Aug. 1, 1972

The Washington Post reported that a $25,000 check intended for Nixon’s 1972 reelection campaign was deposited in the bank account of one of the Watergate burglars. It was one of the first developments linking the DNC break-in to Nixon’s campaign.

Oct. 10, 1972

The Post reports the FBI had concluded the Watergate break-in was part of a broader spying effort connected to Nixon’s campaign. News of the FBI’s findings came two weeks after the Post reported that former Attorney General John Mitchell, who stepped down earlier that year, had controlled a secret fund that paid for spying on the Democratic Party.

Jan. 8, 1973

The trial for the Watergate break-in begins.

Jan. 30, 1973

G. Gordon Liddy, a former Nixon aide, and James McCord, a one-time Nixon aide and former CIA operative, are convicted for their role in spearheading the Watergate break-in.

April 30, 1973

The scandal reaches the White House, as senior White House aides H.R. Haldeman and John Ehrlichman resign over Watergate. Attorney General Richard Kleindienst also resigns, and John Dean, the White House counsel, gets fired.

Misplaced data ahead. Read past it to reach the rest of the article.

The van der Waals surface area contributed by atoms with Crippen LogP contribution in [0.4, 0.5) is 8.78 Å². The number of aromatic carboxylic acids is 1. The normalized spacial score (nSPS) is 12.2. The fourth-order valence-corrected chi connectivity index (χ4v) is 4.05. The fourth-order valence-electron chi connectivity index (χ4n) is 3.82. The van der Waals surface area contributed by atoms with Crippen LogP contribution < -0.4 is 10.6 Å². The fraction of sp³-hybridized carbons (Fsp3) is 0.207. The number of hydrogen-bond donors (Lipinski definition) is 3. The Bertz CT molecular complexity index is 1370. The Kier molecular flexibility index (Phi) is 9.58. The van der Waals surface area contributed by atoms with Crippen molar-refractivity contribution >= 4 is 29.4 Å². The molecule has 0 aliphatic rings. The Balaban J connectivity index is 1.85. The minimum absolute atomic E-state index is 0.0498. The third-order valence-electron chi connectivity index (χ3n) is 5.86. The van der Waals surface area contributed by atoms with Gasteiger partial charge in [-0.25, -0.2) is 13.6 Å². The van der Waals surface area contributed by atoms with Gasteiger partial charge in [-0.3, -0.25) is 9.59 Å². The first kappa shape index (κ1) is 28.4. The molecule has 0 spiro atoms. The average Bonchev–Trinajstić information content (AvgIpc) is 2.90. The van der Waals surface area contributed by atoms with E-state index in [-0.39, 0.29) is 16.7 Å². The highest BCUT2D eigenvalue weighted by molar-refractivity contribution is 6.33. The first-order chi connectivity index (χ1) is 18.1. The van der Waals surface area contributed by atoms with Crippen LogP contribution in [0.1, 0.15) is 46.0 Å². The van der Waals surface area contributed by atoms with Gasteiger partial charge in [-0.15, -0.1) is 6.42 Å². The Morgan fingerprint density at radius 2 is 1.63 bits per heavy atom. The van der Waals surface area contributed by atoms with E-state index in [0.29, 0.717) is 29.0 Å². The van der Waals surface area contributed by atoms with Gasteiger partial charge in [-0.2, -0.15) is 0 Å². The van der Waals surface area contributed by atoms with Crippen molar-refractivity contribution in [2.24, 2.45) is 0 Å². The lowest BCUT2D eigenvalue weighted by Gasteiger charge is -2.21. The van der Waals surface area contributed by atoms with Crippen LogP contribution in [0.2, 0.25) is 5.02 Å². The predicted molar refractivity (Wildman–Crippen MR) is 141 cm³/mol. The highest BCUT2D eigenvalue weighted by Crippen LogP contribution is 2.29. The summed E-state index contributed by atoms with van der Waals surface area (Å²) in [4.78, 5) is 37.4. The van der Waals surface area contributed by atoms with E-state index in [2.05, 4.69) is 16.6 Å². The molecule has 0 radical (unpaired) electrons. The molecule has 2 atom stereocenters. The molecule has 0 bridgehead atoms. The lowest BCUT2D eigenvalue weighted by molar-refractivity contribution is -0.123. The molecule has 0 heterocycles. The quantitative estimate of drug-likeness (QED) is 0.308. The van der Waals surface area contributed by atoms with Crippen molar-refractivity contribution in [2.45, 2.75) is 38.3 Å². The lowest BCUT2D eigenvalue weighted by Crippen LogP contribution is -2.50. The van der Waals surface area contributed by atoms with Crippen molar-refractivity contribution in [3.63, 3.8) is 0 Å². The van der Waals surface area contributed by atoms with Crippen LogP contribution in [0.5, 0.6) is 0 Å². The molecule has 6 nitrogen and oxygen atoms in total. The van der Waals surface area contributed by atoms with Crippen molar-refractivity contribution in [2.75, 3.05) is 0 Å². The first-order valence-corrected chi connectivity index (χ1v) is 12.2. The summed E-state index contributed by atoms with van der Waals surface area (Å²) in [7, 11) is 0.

May 18, 1973

Attorney General Elliot Richardson appoints Archibald Cox as special prosecutor to lead the investigation into Nixon’s reelection campaign and Watergate. Cox was a respected attorney and law professor, and had served as the United States solicitor general under Presidents John F. Kennedy and Lyndon Johnson.

READ MORE: The ‘special prosecutor’ Democrats want no longer exists

Cox’s appointment comes one day after the Senate Watergate Committee begins its public hearings on the scandal. The committee’s hearings are nationally televised and, along with Cox’s investigation, marke a new phase in the Watergate scandal. It is at these Senate hearings that then-Sen. Howard Baker, R-Tenn., asks one of the most famous questions in American politics: “What did the president know, and when did he know it?”

July 23, 1973